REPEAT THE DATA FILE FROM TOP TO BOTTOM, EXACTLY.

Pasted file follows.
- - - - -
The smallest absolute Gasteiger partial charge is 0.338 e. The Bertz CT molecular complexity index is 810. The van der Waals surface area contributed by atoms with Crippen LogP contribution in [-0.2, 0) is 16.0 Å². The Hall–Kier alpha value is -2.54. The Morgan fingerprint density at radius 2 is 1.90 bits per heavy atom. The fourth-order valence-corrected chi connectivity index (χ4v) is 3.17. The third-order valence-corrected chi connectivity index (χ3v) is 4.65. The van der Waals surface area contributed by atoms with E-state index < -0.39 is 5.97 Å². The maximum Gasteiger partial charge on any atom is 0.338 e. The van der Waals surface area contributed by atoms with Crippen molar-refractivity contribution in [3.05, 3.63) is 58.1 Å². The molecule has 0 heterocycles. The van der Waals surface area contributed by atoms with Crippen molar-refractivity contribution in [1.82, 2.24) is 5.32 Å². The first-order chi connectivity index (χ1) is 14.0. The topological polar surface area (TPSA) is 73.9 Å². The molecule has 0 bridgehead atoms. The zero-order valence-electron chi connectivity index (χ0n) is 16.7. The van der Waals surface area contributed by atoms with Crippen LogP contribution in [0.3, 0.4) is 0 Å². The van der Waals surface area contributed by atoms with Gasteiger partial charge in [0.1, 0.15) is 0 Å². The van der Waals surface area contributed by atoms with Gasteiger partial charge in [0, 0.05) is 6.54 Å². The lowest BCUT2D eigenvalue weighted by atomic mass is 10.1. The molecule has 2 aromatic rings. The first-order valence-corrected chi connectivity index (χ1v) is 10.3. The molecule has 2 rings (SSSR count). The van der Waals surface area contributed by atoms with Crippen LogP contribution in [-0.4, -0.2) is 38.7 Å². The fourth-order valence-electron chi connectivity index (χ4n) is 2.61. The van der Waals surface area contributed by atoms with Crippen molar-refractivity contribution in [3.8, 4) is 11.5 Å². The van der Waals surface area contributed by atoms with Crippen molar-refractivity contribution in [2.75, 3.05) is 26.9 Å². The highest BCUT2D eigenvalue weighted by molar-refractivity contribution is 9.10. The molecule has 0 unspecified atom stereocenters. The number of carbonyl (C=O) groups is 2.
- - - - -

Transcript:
The smallest absolute Gasteiger partial charge is 0.338 e. The Bertz CT molecular complexity index is 810. The van der Waals surface area contributed by atoms with Crippen LogP contribution in [-0.2, 0) is 16.0 Å². The Hall–Kier alpha value is -2.54. The Morgan fingerprint density at radius 2 is 1.90 bits per heavy atom. The fourth-order valence-corrected chi connectivity index (χ4v) is 3.17. The third-order valence-corrected chi connectivity index (χ3v) is 4.65. The van der Waals surface area contributed by atoms with E-state index < -0.39 is 5.97 Å². The maximum Gasteiger partial charge on any atom is 0.338 e. The van der Waals surface area contributed by atoms with Crippen molar-refractivity contribution in [3.05, 3.63) is 58.1 Å². The molecule has 0 heterocycles. The van der Waals surface area contributed by atoms with Crippen molar-refractivity contribution in [1.82, 2.24) is 5.32 Å². The first-order chi connectivity index (χ1) is 14.0. The topological polar surface area (TPSA) is 73.9 Å². The molecule has 0 bridgehead atoms. The zero-order valence-electron chi connectivity index (χ0n) is 16.7. The van der Waals surface area contributed by atoms with Crippen LogP contribution in [0.3, 0.4) is 0 Å². The van der Waals surface area contributed by atoms with Gasteiger partial charge in [0.1, 0.15) is 0 Å². The van der Waals surface area contributed by atoms with Gasteiger partial charge in [0, 0.05) is 6.54 Å². The lowest BCUT2D eigenvalue weighted by atomic mass is 10.1. The molecule has 2 aromatic rings. The first-order valence-corrected chi connectivity index (χ1v) is 10.3. The molecule has 2 rings (SSSR count). The van der Waals surface area contributed by atoms with Crippen LogP contribution in [-0.4, -0.2) is 38.7 Å². The fourth-order valence-electron chi connectivity index (χ4n) is 2.61. The van der Waals surface area contributed by atoms with Crippen molar-refractivity contribution in [3.8, 4) is 11.5 Å². The van der Waals surface area contributed by atoms with Crippen molar-refractivity contribution in [2.75, 3.05) is 26.9 Å². The highest BCUT2D eigenvalue weighted by molar-refractivity contribution is 9.10. The molecule has 0 unspecified atom stereocenters. The number of carbonyl (C=O) groups is 2.